- In fact, parental and family support has more influence than peer and community acceptance—though they are also important—and for most children, gives them the strength and self-esteem they need to handle the stigma and adversity of discrimination.
- Caitlin Ryan, director of FAP says that parental and family acceptance is “like a vaccine that protects their LGBT children with love.”
- Remember, we can love, accept, and support our child, even if we don’t yet fully understand what it means to be LGBTQ—even if it conflicts with our faith community or deep beliefs.
- We have always loved our child. If they come out and know that they still have that that love, we change their lives for the better.
What about the process for those of us who are coming out?
- We often feel more free when we come out, but it creates a new set of challenges.
- We must confront discrimination in our lives, sometimes from our own family, peers, and colleagues.
- We risk losing loved ones, friends, career opportunities, and in some cases our own home.
- We must process our own internalized homophobia/transphobia—self-loathing, repulsion, shame—in a society that is predominately heterosexual with rigid ideas of the gender binary.
What can we experience as teenagers/minors living at home?
- Loss of parental emotional and/or financial support when we need it the most.
- Bullying and marginalizetion at our schools, sometimes without the backing or protection of the school policies and administration.
- Force to undergo harmful reparative therapies.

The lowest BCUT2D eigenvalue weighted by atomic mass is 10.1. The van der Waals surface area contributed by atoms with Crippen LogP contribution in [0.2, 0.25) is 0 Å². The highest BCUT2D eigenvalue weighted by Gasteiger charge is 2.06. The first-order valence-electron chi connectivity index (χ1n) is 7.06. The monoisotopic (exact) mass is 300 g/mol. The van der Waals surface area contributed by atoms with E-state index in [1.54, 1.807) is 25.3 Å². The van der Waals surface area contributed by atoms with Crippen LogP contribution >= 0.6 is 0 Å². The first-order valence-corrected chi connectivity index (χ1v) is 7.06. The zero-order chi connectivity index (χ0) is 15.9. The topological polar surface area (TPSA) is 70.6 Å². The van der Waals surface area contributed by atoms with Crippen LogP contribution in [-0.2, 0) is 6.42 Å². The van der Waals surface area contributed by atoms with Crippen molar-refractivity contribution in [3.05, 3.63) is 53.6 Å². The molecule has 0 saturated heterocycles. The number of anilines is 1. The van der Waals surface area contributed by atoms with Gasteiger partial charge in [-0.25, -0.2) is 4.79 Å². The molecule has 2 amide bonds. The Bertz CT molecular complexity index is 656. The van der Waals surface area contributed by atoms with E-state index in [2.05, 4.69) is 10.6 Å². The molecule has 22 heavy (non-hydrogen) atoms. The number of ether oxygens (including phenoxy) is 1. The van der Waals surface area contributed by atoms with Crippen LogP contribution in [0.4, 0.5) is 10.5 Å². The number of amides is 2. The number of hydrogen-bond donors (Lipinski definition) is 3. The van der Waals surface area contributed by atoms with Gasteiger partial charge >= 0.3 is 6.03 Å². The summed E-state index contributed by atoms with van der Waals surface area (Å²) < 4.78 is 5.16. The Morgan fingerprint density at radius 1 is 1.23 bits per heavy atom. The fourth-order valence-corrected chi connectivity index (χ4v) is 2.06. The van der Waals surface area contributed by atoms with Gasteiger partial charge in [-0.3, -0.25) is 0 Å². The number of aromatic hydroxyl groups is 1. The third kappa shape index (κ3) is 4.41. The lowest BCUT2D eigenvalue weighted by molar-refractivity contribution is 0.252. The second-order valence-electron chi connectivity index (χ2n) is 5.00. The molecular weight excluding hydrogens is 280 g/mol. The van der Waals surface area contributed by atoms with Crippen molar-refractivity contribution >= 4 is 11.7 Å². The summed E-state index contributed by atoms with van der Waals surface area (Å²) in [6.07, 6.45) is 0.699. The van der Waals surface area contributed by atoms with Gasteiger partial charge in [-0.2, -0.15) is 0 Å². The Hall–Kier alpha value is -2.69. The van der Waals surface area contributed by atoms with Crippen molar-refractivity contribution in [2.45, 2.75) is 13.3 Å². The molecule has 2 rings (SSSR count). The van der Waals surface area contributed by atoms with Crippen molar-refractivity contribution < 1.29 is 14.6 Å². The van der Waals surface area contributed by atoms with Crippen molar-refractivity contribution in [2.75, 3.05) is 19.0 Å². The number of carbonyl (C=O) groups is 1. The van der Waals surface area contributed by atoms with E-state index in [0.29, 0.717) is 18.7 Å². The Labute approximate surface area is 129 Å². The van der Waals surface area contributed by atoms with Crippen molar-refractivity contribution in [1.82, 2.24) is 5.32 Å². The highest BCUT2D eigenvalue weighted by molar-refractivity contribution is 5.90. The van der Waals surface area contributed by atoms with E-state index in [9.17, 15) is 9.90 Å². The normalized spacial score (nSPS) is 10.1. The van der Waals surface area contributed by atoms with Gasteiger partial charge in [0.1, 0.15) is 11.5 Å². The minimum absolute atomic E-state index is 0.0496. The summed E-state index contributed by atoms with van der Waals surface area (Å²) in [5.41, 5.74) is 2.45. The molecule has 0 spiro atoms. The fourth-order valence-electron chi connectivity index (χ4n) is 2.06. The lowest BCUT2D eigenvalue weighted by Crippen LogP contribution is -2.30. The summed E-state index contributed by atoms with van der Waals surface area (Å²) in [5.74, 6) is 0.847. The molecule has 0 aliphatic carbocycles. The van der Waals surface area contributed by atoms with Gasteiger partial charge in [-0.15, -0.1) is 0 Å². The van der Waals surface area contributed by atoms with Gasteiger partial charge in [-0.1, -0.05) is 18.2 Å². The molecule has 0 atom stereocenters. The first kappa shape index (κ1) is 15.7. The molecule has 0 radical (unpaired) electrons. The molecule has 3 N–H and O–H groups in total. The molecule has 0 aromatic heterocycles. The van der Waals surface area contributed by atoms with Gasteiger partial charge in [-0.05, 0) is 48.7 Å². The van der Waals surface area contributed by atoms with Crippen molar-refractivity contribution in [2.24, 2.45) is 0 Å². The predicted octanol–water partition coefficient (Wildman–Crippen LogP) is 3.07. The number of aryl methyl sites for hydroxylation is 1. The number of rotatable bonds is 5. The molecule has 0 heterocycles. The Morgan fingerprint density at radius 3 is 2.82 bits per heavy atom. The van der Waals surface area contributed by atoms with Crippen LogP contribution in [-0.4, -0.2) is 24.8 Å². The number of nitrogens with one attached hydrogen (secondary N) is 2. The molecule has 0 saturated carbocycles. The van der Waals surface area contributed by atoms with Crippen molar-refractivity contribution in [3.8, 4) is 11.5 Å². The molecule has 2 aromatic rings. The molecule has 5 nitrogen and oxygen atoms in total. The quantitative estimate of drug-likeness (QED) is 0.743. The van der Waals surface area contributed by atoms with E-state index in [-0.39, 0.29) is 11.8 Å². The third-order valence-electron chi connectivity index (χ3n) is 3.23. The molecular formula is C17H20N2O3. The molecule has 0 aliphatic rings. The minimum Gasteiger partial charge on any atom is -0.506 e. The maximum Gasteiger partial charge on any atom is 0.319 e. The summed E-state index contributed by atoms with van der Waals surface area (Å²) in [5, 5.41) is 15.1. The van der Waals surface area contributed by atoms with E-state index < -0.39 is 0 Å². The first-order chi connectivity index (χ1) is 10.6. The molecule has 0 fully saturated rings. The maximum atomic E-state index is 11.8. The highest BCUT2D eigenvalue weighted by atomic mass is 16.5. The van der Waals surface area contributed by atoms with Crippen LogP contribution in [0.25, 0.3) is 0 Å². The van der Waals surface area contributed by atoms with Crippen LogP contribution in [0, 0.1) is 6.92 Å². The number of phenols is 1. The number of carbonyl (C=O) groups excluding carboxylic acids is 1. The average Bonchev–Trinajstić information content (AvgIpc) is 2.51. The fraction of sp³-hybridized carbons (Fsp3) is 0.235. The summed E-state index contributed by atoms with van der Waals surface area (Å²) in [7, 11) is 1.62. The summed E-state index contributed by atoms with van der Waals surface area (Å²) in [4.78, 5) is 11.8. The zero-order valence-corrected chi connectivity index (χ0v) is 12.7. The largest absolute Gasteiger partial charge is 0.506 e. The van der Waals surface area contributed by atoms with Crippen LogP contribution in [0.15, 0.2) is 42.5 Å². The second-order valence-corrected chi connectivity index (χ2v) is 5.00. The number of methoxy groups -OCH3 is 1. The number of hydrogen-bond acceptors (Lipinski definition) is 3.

- Anxiety, stress, depression, self-loathing, despair, isolation and the feeling that we carry a heavy burden.
- Higher risk for depression, suicide, and harmful behaviors.
What can we do to support ourselves?
- Ask for emotional support from understanding friends, peers, and counselors.
- Seek help from organizations and resources for LGBTQ youth.
- Commit to calling a 24-Hour Crisis Hotline or 911 if we are risk for self harm or suicide.
But we know coming out also be liberating and freeing, too. So what are the positive and affirming changes when we come out?
- We can feel the lifting of a heavy burden. Now we can be open and honest instead of hiding who we are and who we love, either willfully or by omission.
- We can let go of the stress and pressure of constantly covering up or changing certain aspects of our lives to please other people or avoid rejection.
- We can feel our true lives are finally starting.
- We can overcome our internalized homophobia/transphobia and instead embrace self-esteem and pride.
- We can discover who truly accepts and loves us for who we are, and create deeper and more authentic bonds.
- We can expand the number of people— family members, friends, colleagues, and clients—who know an LGBTQ person, so it’s a normalized, every day occurrence.
- We can put a face on the LGBTQ issue—one of the most impactful actions we can take for pushing through LGBTQ legislation. (Numerous studies demonstrate that meeting LGBTQ people can effectively sway voters.)
- We can be a visible minority, who challenges assumptions and stereotypes and give others hope, pride, and role models.
- We can connect to the resilience and courage of our LGBTQ community.
- We can advocate for ourselves and others.
Where can I learn more about the coming out process?
Consult this PFLAG National recommended reading list for a range of resources.